W3C home > Mailing lists > Public > public-webappsec@w3.org > May 2017

[suborigins] Protecting Suborigined content from the rest of the origin

From: Aleksandr Dobkin <dobkin@google.com>
Date: Mon, 15 May 2017 14:26:17 -0700
Message-ID: <CAJGyu7WKmQiEio1rPtAMzBOHCxj+USn0sUs=3otzKBtky0GubQ@mail.gmail.com>
To: public-webappsec@w3.org, Jochen Eisinger <eisinger@google.com>, Devdatta Akhawe <dev.akhawe@gmail.com>, Mike West <mkwst@google.com>
The current spec is great for isolating suborigined content from the rest
of the domain, and thereby preventing XSS bugs in the suborigined content
from being used to attack the rest of the domain. The opposite, protecting
suborigined content from being affected by XSS bugs in the rest of the
domain, is also very useful. A prime example is protecting password-change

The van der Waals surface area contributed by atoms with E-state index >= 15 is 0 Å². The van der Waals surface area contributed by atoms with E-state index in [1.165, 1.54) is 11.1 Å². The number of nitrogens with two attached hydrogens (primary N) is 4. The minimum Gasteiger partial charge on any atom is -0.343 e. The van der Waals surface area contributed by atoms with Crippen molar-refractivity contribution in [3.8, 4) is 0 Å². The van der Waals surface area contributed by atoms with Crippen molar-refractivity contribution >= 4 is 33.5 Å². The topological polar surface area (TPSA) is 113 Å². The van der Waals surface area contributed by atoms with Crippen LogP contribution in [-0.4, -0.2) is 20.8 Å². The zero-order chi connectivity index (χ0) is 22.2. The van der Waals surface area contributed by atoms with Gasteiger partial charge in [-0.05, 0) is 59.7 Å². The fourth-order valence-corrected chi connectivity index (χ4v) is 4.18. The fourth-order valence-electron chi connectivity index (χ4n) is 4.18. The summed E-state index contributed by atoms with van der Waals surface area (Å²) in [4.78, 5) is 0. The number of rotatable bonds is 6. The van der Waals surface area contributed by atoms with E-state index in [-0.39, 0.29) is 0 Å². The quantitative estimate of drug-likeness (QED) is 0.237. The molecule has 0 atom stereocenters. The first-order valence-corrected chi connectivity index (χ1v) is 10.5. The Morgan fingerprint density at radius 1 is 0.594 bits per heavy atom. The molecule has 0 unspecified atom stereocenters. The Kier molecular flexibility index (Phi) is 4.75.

and OAuth2 authorization pages from being attacked by XSS bugs elsewhere on
the domain.

The spec already provides several protections: 1) JS content in the same
physical original cannot directly access the DOM and 2) .postMessages()
messages can be discriminated by .origin. The one additional thing that we
need is a way to block non-suboringed JS from fetching using XHR from the
suborign. If non-suborigined content can fetch arbitrary content, it can
also typically fetch CSRF tokens and arbitrary sensitive information from
the suborigin.

I propose we extend the XHR spec to block returning of responses to JS if
the response contains a Suborigin header, and suborigin value does not
match suborigin name of the requester document.

This blocking is similar to how it is done for simple XHRs when the
response does not have CORS headers.

Received on Monday, 15 May 2017 21:26:51 UTC

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